Wargo agreed. "We've reached a point where the mobile device is starting to be able to assemble experiences for you from multiple places -- you just have to initiate it," he said, pointing to Google Now's ability to alert you to an accident miles ahead, even with the navigation tool in your Android device turned off. This ability to decide things in advance is something users have now come to expect from their mobile devices; Viv is a logical next step in this shift, with those experiences stitched together automatically for the user, he added.

As for internal uses ...

That said, Wargo doesn't necessarily see enterprises working with Viv for internal projects in the near term.

"It's such a big investment for organizations to build this for their internal employees, and I'm not actually sure they will, unless whatever they build would work for consumers and employees," Wargo said, adding that because employees usually work with confidential company data, it would be less efficient to invest in Viv internally.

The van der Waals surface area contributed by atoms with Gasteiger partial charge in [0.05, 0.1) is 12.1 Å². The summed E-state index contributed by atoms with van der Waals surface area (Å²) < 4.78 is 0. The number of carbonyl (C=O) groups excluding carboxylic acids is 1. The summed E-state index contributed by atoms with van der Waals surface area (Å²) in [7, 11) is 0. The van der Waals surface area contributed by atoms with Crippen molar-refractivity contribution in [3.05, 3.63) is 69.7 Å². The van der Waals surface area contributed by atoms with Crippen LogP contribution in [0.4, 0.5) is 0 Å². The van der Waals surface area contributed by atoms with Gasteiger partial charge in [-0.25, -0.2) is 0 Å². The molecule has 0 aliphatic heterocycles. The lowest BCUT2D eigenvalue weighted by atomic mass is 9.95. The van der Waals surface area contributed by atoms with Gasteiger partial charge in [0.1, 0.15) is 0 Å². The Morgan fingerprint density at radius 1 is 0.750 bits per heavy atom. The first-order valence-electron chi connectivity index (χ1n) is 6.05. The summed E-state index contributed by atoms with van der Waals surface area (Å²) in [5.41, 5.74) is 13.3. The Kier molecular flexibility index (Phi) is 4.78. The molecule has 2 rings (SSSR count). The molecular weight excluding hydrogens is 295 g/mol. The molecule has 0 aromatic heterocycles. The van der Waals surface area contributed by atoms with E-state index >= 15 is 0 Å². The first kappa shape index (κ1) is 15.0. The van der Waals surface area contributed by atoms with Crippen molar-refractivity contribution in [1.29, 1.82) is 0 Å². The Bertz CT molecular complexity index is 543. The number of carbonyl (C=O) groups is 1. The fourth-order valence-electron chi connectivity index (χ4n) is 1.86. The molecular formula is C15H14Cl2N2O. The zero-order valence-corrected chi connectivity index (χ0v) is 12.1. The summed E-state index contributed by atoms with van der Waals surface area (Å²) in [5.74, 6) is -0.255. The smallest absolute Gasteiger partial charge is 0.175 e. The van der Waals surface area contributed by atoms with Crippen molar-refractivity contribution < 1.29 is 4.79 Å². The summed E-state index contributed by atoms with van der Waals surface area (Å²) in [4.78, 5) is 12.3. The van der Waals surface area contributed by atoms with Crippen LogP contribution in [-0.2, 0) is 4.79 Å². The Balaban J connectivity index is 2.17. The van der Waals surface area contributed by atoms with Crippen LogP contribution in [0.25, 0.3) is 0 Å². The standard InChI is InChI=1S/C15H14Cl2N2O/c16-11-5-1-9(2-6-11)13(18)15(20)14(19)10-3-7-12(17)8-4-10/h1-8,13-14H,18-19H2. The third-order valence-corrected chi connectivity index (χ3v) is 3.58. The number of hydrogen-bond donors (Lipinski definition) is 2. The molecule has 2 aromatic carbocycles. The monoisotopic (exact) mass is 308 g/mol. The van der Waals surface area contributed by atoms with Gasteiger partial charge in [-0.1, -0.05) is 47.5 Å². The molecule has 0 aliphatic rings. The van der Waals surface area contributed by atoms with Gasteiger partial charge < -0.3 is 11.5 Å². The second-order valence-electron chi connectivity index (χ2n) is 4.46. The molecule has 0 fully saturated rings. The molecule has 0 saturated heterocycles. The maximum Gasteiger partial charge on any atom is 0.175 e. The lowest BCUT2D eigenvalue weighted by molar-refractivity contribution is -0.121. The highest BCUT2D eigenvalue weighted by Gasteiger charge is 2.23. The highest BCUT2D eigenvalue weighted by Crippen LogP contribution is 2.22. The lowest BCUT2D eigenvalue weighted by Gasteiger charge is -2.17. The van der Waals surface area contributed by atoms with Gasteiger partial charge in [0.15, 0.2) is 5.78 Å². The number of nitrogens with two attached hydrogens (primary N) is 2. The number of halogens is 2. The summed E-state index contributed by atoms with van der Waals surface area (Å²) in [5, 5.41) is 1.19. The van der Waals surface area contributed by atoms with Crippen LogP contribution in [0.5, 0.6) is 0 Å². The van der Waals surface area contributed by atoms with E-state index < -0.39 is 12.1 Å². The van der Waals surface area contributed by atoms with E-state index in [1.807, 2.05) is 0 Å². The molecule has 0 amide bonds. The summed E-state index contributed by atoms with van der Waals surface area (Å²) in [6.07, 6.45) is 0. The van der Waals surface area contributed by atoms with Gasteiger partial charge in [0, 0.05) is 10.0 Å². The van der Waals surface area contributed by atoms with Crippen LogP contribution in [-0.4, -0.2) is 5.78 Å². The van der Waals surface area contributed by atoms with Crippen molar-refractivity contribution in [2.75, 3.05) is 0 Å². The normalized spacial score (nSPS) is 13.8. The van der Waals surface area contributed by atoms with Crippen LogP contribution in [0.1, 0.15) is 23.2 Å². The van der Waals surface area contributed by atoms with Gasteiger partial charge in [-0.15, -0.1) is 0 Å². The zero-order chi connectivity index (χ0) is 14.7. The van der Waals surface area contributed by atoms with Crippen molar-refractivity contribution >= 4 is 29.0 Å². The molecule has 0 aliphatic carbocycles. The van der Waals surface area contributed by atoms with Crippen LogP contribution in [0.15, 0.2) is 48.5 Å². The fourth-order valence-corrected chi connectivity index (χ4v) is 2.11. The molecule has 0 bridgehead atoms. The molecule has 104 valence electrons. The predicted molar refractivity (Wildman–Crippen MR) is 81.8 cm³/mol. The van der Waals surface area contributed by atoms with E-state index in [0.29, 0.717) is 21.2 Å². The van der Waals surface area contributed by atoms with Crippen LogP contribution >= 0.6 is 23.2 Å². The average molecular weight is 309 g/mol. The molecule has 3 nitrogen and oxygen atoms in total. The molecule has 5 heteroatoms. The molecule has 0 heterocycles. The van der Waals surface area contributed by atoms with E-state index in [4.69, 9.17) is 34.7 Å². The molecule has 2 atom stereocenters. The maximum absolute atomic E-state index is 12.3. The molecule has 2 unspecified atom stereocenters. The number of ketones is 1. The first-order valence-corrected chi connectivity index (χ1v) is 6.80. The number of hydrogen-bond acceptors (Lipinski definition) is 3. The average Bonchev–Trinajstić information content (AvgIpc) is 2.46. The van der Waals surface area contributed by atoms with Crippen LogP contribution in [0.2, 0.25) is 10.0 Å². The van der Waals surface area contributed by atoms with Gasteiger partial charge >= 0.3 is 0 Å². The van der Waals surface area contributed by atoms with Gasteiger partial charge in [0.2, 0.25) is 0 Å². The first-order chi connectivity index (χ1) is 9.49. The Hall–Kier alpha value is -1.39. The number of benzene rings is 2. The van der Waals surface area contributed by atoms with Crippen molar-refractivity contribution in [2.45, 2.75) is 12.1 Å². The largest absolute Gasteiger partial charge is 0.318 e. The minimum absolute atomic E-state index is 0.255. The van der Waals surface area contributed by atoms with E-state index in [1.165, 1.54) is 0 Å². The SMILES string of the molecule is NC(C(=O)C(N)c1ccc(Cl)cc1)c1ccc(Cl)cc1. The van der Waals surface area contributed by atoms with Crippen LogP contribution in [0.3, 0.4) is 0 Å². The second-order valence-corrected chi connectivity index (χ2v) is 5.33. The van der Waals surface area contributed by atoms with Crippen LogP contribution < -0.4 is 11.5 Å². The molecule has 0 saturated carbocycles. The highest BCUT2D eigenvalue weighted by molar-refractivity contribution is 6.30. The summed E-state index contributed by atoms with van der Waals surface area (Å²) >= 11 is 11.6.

He advised businesses to start experimenting with customer experiences around Viv, and once they have built the infrastructure and capabilities around the technology, then looking into helping employees.

"Those same employees are already going to be using things like Viv in their day-to-day life, and they're going to start demanding it," Wargo said, eventually.

CIO news roundup for week of May 9

Viv's AI prowess was a big hit this week, but there were other technology news that grabbed headlines: